SDG5

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Community-Led Initiatives and SDG5: Gender Equality

Both formal and anecdotal evidence show, in general, partial success on the part of CLIs in working towards gender equality. Widespread awareness and acknowledgement of the importance of gender issues makes visible both successes and failures. In addition, the conceptual understandings and practical activities of many CLIs go beyond issues of representation to reveal, examine and address deeper underlying structural and cultural factors, drawing on feminist and eco-feminist social critiques and developing and enacting new understandings of gender and its social and environmental consequences.[1]

The TESS project collected data on gender representation in 63 CLIs in several European countries, in the form of current gender ratios, both among strategic decision-makers and across the initiative as a whole, five years previously, and among the founding group. Results showed near-parity of gender among present-day participants in most all cases, with a small-number of male-dominated initiatives and virtually none female-dominated. Gender imbalance (in the form of both male and female domination) was more prevalent both five years before the study and among founding groups, suggesting improved gender balance over time. While the majority of initiatives showed gender balance among strategic decision-makers, gender imbalances were more widely reported at this level than that of the initiative as a whole, with male predominance more common than female predominace.[2]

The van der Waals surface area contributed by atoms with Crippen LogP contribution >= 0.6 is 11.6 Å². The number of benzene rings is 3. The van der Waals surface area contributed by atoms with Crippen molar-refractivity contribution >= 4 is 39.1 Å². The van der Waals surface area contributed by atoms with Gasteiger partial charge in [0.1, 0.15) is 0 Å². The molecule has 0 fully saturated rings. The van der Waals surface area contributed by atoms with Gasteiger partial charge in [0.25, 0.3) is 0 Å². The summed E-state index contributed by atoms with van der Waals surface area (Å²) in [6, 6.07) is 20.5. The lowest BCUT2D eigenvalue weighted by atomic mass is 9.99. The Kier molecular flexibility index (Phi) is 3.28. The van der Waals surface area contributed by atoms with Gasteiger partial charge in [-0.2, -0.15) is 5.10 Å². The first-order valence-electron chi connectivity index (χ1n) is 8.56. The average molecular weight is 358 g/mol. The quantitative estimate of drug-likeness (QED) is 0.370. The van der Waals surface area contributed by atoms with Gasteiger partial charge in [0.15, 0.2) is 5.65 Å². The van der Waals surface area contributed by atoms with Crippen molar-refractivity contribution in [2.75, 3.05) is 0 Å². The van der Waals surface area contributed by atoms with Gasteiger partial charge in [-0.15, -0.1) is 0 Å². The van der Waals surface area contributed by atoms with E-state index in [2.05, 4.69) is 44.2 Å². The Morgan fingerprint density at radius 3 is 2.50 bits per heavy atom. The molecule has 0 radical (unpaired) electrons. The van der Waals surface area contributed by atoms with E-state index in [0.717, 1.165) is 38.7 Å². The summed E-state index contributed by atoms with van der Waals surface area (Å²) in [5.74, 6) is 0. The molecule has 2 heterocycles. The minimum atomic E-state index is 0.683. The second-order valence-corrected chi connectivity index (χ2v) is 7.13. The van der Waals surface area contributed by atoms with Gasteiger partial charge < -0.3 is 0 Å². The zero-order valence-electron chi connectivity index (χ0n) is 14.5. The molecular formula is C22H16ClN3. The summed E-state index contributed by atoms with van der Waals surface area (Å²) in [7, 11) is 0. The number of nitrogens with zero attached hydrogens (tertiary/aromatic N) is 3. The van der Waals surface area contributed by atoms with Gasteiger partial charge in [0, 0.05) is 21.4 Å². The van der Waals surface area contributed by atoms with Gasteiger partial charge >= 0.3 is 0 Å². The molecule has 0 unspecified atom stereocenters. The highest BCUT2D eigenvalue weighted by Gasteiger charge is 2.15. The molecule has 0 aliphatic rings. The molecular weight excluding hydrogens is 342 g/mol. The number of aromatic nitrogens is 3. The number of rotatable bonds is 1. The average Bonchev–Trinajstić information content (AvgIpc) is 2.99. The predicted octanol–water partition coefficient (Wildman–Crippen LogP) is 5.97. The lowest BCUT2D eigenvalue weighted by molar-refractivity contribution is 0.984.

A survey of 29 ecovillages in all continents found that forty per cent or more of senior leadership positions were occupied by women in over ninety per cent of documented cases.[3] An online survey of the international permaculture movement also showed high levels of female representation (53% of respondents). However, participation was strongly differentiated according to role, with women's representation far less in high-profile roles as professionals and practitioners, suggesting that wider structural inequalities relating to gender persist within the permaculture movement.[4]

Similar ambiguities have been reported by participants in CLIs at the level of attitudes, behavioural patterns and underlying perspectives on gender and gender relationships.[5][6][7] A general conclusion is that, while attention to gender issues, and progress upon them, is generally higher in CLIs than in the general population, oppressive and discriminatory patterns relating to sex, gender and sexuality nonetheless persist. In line with current scientific understandings about the depth and pervasiveness of these cultural norms,[8] this demonstrates the importance of CLIs as niches where alternative perspectives can be explored and put into practice.[9][10][11][12]